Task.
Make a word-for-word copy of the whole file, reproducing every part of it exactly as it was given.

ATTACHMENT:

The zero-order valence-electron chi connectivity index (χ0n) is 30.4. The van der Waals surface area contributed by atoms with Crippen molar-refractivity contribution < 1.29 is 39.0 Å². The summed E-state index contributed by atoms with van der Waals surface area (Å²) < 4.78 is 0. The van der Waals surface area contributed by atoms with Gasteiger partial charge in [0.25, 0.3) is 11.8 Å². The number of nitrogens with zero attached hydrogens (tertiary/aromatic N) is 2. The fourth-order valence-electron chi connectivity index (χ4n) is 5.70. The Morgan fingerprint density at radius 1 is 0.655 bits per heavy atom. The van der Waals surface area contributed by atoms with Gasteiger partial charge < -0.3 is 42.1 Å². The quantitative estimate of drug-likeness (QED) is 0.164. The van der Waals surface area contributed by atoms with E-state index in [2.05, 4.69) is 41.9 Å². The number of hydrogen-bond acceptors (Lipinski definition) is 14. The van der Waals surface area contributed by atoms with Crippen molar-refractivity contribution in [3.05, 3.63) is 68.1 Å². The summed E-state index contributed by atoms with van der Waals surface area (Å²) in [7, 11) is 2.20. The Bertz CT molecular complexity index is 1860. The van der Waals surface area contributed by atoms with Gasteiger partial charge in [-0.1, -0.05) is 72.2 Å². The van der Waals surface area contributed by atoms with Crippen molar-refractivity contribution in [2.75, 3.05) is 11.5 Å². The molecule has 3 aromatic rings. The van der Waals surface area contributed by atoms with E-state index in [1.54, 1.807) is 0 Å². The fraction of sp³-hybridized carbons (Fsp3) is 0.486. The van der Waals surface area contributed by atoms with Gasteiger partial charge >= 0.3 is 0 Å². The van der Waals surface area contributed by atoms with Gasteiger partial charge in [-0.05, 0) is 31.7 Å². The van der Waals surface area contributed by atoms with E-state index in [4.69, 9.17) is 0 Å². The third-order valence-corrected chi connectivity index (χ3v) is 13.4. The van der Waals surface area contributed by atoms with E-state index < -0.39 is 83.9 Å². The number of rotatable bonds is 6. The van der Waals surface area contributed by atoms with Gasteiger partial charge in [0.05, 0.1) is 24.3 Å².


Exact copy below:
The zero-order valence-electron chi connectivity index (χ0n) is 30.4. The van der Waals surface area contributed by atoms with Crippen molar-refractivity contribution < 1.29 is 39.0 Å². The summed E-state index contributed by atoms with van der Waals surface area (Å²) < 4.78 is 0. The van der Waals surface area contributed by atoms with Gasteiger partial charge in [0.25, 0.3) is 11.8 Å². The number of nitrogens with zero attached hydrogens (tertiary/aromatic N) is 2. The fourth-order valence-electron chi connectivity index (χ4n) is 5.70. The Morgan fingerprint density at radius 1 is 0.655 bits per heavy atom. The van der Waals surface area contributed by atoms with Gasteiger partial charge < -0.3 is 42.1 Å². The quantitative estimate of drug-likeness (QED) is 0.164. The van der Waals surface area contributed by atoms with E-state index in [2.05, 4.69) is 41.9 Å². The number of hydrogen-bond acceptors (Lipinski definition) is 14. The van der Waals surface area contributed by atoms with Crippen molar-refractivity contribution in [3.05, 3.63) is 68.1 Å². The summed E-state index contributed by atoms with van der Waals surface area (Å²) in [7, 11) is 2.20. The Bertz CT molecular complexity index is 1860. The van der Waals surface area contributed by atoms with Gasteiger partial charge in [-0.1, -0.05) is 72.2 Å². The van der Waals surface area contributed by atoms with Crippen molar-refractivity contribution in [2.75, 3.05) is 11.5 Å². The molecule has 3 aromatic rings. The van der Waals surface area contributed by atoms with E-state index in [1.54, 1.807) is 0 Å². The fraction of sp³-hybridized carbons (Fsp3) is 0.486. The van der Waals surface area contributed by atoms with Gasteiger partial charge >= 0.3 is 0 Å². The van der Waals surface area contributed by atoms with Gasteiger partial charge in [-0.05, 0) is 31.7 Å². The van der Waals surface area contributed by atoms with E-state index in [4.69, 9.17) is 0 Å². The third-order valence-corrected chi connectivity index (χ3v) is 13.4. The van der Waals surface area contributed by atoms with E-state index < -0.39 is 83.9 Å². The number of rotatable bonds is 6. The van der Waals surface area contributed by atoms with Gasteiger partial charge in [0.05, 0.1) is 24.3 Å².